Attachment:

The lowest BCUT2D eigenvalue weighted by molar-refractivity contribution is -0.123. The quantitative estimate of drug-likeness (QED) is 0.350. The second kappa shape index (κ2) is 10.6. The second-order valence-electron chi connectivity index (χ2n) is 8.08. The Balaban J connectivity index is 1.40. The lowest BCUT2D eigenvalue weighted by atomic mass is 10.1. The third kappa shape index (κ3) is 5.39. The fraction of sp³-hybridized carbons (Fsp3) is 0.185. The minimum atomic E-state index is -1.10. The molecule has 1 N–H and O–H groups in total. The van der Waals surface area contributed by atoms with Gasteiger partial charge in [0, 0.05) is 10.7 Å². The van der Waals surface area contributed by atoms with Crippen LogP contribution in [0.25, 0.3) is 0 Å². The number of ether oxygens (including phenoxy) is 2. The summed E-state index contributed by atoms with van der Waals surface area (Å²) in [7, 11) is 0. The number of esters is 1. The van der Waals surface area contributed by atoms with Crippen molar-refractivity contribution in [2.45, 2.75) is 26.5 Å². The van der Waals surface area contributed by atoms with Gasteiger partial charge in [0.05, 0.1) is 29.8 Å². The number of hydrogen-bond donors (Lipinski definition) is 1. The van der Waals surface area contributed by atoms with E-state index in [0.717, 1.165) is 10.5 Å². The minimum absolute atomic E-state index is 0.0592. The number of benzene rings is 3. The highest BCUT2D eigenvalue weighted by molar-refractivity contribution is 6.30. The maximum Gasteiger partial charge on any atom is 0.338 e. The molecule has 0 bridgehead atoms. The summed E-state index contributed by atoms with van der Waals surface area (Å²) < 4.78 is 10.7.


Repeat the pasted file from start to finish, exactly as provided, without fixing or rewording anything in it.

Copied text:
The lowest BCUT2D eigenvalue weighted by molar-refractivity contribution is -0.123. The quantitative estimate of drug-likeness (QED) is 0.350. The second kappa shape index (κ2) is 10.6. The second-order valence-electron chi connectivity index (χ2n) is 8.08. The Balaban J connectivity index is 1.40. The lowest BCUT2D eigenvalue weighted by atomic mass is 10.1. The third kappa shape index (κ3) is 5.39. The fraction of sp³-hybridized carbons (Fsp3) is 0.185. The minimum atomic E-state index is -1.10. The molecule has 1 N–H and O–H groups in total. The van der Waals surface area contributed by atoms with Gasteiger partial charge in [0, 0.05) is 10.7 Å². The van der Waals surface area contributed by atoms with Crippen LogP contribution in [0.25, 0.3) is 0 Å². The number of ether oxygens (including phenoxy) is 2. The summed E-state index contributed by atoms with van der Waals surface area (Å²) in [7, 11) is 0. The number of esters is 1. The van der Waals surface area contributed by atoms with Crippen molar-refractivity contribution in [2.45, 2.75) is 26.5 Å². The van der Waals surface area contributed by atoms with Gasteiger partial charge in [0.05, 0.1) is 29.8 Å². The number of hydrogen-bond donors (Lipinski definition) is 1. The van der Waals surface area contributed by atoms with E-state index in [0.717, 1.165) is 10.5 Å². The minimum absolute atomic E-state index is 0.0592. The number of benzene rings is 3. The highest BCUT2D eigenvalue weighted by molar-refractivity contribution is 6.30. The maximum Gasteiger partial charge on any atom is 0.338 e. The molecule has 0 bridgehead atoms. The summed E-state index contributed by atoms with van der Waals surface area (Å²) < 4.78 is 10.7.